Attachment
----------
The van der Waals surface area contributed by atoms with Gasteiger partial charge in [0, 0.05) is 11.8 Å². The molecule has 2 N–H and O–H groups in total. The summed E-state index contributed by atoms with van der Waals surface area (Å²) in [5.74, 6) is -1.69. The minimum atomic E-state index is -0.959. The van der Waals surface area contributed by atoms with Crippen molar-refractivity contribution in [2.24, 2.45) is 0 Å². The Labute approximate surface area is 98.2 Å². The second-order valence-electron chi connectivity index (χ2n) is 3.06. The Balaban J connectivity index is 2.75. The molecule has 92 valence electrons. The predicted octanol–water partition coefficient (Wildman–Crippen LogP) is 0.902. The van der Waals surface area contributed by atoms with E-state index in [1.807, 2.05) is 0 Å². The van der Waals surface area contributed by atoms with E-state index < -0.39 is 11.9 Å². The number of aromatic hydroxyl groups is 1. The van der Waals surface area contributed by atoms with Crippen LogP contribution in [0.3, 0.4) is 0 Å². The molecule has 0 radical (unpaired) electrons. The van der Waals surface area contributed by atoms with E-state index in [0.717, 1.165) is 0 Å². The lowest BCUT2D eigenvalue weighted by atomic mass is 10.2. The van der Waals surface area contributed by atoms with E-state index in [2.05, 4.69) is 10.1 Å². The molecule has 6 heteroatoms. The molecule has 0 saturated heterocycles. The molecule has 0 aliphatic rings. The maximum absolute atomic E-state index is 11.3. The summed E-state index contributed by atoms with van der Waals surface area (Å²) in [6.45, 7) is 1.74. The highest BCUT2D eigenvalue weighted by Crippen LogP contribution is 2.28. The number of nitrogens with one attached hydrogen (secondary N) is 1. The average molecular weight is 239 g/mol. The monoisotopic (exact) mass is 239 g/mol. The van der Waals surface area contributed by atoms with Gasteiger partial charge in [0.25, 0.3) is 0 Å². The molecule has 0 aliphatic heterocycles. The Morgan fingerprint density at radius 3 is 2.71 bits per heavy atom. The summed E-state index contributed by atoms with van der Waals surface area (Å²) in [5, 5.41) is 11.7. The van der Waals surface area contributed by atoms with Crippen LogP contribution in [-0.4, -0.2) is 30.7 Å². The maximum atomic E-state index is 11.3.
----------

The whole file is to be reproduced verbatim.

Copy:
The van der Waals surface area contributed by atoms with Gasteiger partial charge in [0, 0.05) is 11.8 Å². The molecule has 2 N–H and O–H groups in total. The summed E-state index contributed by atoms with van der Waals surface area (Å²) in [5.74, 6) is -1.69. The minimum atomic E-state index is -0.959. The van der Waals surface area contributed by atoms with Crippen molar-refractivity contribution in [2.24, 2.45) is 0 Å². The Labute approximate surface area is 98.2 Å². The second-order valence-electron chi connectivity index (χ2n) is 3.06. The Balaban J connectivity index is 2.75. The molecule has 92 valence electrons. The predicted octanol–water partition coefficient (Wildman–Crippen LogP) is 0.902. The van der Waals surface area contributed by atoms with E-state index in [1.807, 2.05) is 0 Å². The van der Waals surface area contributed by atoms with E-state index < -0.39 is 11.9 Å². The number of aromatic hydroxyl groups is 1. The van der Waals surface area contributed by atoms with Crippen LogP contribution in [0.3, 0.4) is 0 Å². The molecule has 0 radical (unpaired) electrons. The van der Waals surface area contributed by atoms with E-state index in [0.717, 1.165) is 0 Å². The lowest BCUT2D eigenvalue weighted by atomic mass is 10.2. The van der Waals surface area contributed by atoms with E-state index in [2.05, 4.69) is 10.1 Å². The molecule has 6 heteroatoms. The molecule has 0 saturated heterocycles. The molecule has 0 aliphatic rings. The maximum absolute atomic E-state index is 11.3. The summed E-state index contributed by atoms with van der Waals surface area (Å²) in [6.45, 7) is 1.74. The highest BCUT2D eigenvalue weighted by Crippen LogP contribution is 2.28. The number of nitrogens with one attached hydrogen (secondary N) is 1. The average molecular weight is 239 g/mol. The monoisotopic (exact) mass is 239 g/mol. The van der Waals surface area contributed by atoms with Gasteiger partial charge in [0.25, 0.3) is 0 Å². The molecule has 0 aliphatic heterocycles. The Morgan fingerprint density at radius 3 is 2.71 bits per heavy atom. The summed E-state index contributed by atoms with van der Waals surface area (Å²) in [5, 5.41) is 11.7. The van der Waals surface area contributed by atoms with Crippen LogP contribution in [-0.4, -0.2) is 30.7 Å². The maximum atomic E-state index is 11.3.